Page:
3. (orig. sporting) a metaphorical prize for the competitor or team who comes last in a sporting contest.

[Aus]Bug (Aus.) 27 Mar. [Internet] That should just about make the holders of this year’s wooden spoon dead set certs for immediate relegation to reserve grade at Roma.
wooden surtout (n.) [SE surtout, an overcoat]

a coffin.

[Ire]J. O’Keeffe Dead Alive (1783) 32: A wooden surtout lin’d with white satin.
[UK]Lex. Balatronicum.
[UK]Egan Bk of Sports 8: As the last scene of his eventful history, to exchange his upper Benjamin [...] for an article of more lasting description — a wooden surtout!
[UK]Hotten Sl. Dict.
[US]G.P. Burnham Memoirs of the US Secret Service viii: Wooden Surtout, a coffin; its nails are termed the ‘buttons.’.
woodentop (n.) [the BBC-TV children’s series, launched in 1965; it featured a family of wooden dolls who lived on a farm]

a uniformed police officer.

[UK]G.F. Newman Villain’s Tale 106: They got away? You mean to say they got clean away? [...] What the fuck were all those wooden tops doing? Playing with each other?
[UK]J. Sullivan ‘To Hull and Back’ Only Fools and Horses [TV script] I will make life very comfortable for you, no more aggro from wooden-tops in the market.
wooden tree (n.)

see triple tree n.

wooden ulster (n.) [SE ulster, a long, loose overcoat]

a coffin.

[UK]Sheffield Indep. 5 June 13/6: There is pneumonia in the air [...] So stick to your overcoats, or you may chance get a wooden ulster, buttoned with silver-headed nails.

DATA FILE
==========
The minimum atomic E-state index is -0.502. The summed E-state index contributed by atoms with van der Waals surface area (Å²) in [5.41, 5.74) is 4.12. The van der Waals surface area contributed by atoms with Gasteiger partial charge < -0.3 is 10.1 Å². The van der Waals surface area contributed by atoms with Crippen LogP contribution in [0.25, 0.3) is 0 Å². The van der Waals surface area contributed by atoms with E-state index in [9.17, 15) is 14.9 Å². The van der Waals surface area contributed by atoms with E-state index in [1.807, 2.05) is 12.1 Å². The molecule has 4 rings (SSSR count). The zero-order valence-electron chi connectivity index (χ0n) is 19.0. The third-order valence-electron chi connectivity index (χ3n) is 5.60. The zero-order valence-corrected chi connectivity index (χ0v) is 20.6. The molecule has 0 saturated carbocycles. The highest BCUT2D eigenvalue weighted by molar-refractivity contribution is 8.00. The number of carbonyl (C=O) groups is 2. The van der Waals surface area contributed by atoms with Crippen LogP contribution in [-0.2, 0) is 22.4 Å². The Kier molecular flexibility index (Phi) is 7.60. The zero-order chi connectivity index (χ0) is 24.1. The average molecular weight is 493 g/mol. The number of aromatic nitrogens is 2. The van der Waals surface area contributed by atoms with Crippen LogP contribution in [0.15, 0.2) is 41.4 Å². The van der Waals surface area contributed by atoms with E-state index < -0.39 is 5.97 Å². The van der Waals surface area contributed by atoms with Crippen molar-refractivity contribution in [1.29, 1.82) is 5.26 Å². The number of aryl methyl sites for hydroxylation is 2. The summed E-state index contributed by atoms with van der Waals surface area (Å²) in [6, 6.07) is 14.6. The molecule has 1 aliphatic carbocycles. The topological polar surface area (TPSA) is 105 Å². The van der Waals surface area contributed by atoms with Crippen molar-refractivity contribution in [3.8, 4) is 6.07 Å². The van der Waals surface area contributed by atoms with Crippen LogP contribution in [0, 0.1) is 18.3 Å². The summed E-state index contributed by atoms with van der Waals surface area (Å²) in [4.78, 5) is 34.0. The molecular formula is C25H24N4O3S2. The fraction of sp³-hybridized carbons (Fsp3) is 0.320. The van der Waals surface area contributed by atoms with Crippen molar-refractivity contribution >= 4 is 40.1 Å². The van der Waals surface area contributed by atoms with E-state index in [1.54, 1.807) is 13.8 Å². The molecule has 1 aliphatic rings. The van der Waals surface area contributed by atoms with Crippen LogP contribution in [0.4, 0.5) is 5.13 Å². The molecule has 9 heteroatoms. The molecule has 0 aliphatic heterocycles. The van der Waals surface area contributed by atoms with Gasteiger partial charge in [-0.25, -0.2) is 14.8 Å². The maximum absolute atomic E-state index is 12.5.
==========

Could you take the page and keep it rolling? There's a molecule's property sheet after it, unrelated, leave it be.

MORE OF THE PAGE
[UK]J. Ware Passing Eng. of the Victorian Era.
[Aus]Truth (Sydney) 2 Mar. 11/3: Well, sir, this ’ere are the storey / Of that wooden-ulster box / Which, shed have contained a corpus, / But, instead, was full of rocks!

In phrases

wooden (out) (v.) [woodener n.1 (1)]

(Aus./N.Z.) to knock down, to knock out.

[UK]‘G.B. Lancaster’ Sons O’ Men 252: He’ll wooden more of you out if you scare him.
[Aus]Bulletin (Sydney) 1 Dec. 18/1: Get to ’im, Lad!... You’re on a blanky drink / If you can wooden ’im! Good on yer, Bert!
[Aus]C.J. Dennis ‘Nocturne’ in Rose of Spadgers 51: Bashed ’im with bottles, woodened ’im with boots.
‘Banjo’ Paterson ‘The Shearer’s Colt’ in Song of the Pen (1983) 721: Some poor inoffensive Chinaman had come into the yard [...] and his wife had ‘woodened’ him without giving him a chance to explain.
[UK]M. Allingham Tiger in the Smoke (1978) 184: If you ’ad only woodened ’er, we’d have ’ad all the time in the world.
[NZ]G. Slatter Gun in My Hand 43: Ya bloody piker! A man oughta wooden ya out.
[Aus] Southerly XXXIV 145: If you can’t wooden ’em [i.e. kangaroos] at a ’undred yards with one I.C.I. bullet, you’re not tryin’! And he was so right.
[US](con. 1900s) A.B. Facey Fortunate Life 70: He had picked up a stick about four feet long and one and a half inches thick, and intended to wooden me out.
[NZ]McGill Dict. of Kiwi Sl. 124/2: wooden to hit [...] wooden out to punch somebody to the floor.
[NZ]McGill Reed Dict. of N.Z. Sl. [as cit. 1988].